Can mobile middleware tools support IoT use cases?

As my colleague Apoorv noted: Internet of Things (IoT) and traditional Mobile remain distinct domains, albeit with some overlap. However, certain middleware tools -- also called mobile back-end as a service, or "MBaaS" -- lie at the intersection of IoT and mobile. We evaluate several of these tools in our Enterprise Mobile Technology research.

Mobile middleware tools provide several useful services for integration, messaging, sync, offline access, data management, data processing, caching, filtering, and so forth. They generally act as a gateway to other enterprise systems. Many IoT use cases hinge around processing of remote sensor data, and on the surface, it would appear that mobile middleware tools can support such requirements.

However, we see several differences that will limit the usefulness of mobile middleware tools for IoT use cases.

IoT Apps Require More than Traditional REST Protocols

Mobile/Web applications rely on the request-response protocols (e.g., REST/SOAP) for much of their programmatic workloads. IoT devices are far more resource constrained than smartphones, and their operating environments are characterized by low bandwidth and low power radio frequency communications.

Rather than REST, the pub-sub protocol is more suited in IoT environments. There are lightweight publish-subscribe protocols that are more amenable for machine2machine (M2M) communications, such as Constrained Application Protocol (CoAP) and Message Queuing Telemetry Transport (MQTT). Mobile middleware tools currently don't support these M2M-oriented protocols, limiting their usefulness in the IoT context.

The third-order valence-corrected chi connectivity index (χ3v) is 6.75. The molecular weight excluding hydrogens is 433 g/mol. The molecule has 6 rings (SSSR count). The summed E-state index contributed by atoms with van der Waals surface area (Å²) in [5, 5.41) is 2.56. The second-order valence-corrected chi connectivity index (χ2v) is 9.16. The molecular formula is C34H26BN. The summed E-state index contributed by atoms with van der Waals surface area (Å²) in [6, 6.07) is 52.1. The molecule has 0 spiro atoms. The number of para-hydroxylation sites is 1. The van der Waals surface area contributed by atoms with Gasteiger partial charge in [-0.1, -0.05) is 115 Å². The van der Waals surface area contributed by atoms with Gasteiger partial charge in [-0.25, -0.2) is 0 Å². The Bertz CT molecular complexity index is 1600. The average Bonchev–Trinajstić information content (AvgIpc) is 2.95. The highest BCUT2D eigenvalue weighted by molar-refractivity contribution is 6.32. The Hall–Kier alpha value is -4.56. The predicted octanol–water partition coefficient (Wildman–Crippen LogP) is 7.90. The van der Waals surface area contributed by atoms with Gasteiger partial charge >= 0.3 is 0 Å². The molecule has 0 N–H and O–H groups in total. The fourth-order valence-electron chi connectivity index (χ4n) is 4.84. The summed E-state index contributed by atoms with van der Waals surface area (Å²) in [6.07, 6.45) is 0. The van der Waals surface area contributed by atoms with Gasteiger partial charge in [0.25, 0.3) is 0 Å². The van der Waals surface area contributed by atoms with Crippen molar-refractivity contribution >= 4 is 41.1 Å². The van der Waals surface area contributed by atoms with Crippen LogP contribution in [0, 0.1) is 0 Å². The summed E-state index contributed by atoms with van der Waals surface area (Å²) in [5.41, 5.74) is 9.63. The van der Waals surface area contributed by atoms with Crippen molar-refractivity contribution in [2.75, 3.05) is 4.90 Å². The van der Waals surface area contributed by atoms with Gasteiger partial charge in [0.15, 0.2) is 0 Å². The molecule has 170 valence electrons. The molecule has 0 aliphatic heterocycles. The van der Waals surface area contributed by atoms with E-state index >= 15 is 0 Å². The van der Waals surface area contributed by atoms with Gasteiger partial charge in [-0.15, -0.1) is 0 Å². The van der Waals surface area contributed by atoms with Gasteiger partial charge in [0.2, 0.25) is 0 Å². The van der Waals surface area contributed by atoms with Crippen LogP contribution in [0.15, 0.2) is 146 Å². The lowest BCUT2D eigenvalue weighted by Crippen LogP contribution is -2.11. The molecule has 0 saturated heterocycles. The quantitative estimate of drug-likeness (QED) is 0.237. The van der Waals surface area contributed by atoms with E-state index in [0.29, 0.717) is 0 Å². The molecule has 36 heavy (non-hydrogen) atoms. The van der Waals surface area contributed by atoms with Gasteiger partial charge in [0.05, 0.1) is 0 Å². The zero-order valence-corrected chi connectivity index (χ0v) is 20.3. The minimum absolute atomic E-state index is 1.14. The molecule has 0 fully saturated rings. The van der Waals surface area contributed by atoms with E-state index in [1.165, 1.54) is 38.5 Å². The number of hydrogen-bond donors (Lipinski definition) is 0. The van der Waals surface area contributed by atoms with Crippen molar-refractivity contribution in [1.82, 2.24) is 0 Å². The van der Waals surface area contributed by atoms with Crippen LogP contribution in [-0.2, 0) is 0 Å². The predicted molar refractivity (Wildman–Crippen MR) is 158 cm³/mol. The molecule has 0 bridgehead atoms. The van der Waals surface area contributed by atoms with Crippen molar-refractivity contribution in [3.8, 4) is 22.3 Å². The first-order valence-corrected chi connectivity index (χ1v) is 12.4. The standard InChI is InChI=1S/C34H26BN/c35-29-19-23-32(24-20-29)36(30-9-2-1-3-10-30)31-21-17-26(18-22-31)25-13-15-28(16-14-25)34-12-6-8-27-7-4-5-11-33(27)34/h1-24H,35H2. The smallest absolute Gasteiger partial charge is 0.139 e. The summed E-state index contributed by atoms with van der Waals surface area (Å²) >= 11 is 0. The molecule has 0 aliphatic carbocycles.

IoT Use Cases Have Different Data Processing Requirements

Processing data from IoT sensors is again a different ballgame compared to traditional mobile apps. The volume and velocity of data generated is several orders of magnitude higher.

Thus, rather than pull data from persistent SQL datastores, you need to analyze data while it is still being ingested -- only then would you be able to identify events of interest (e.g., a rise in temperature) in real-time.

To that extent, you need to deal with more than just SQL or NoSQL databases (which traditional mobile tools support).  You need support for databases that are optimized to deal with time-series data to analyze time-sensitive data from the sensors.

Testing and Simulation Tools Are Not Readily Available

In the last few years, mobile development tools have made substantial progress with test simulations to see how mobile apps behave in the real world.  Many edge cases can be fairly easily tested from right within the IDE.

However, in an IoT context, you’ll not find such ready-to-go tools where the complexity of the underlying moving parts is abstracted from the developers. Back-end IoT development requires simulators for sensors, and their data formats -- neither of which are supported by traditional mobile tools. 

Some Advice

In theory, mobile middleware tools can be flexed for IoT use cases. But in reality, the different architectures, data patterns, and testing requirements indicate that mobile middleware vendors have a long way to go before they can claim strong support for IoT use cases.

Therefore, as a technology customer looking to expand your digital footprint, you may need to reconsider your back-end investments as you migrate from mobile to IoT-based engagement.


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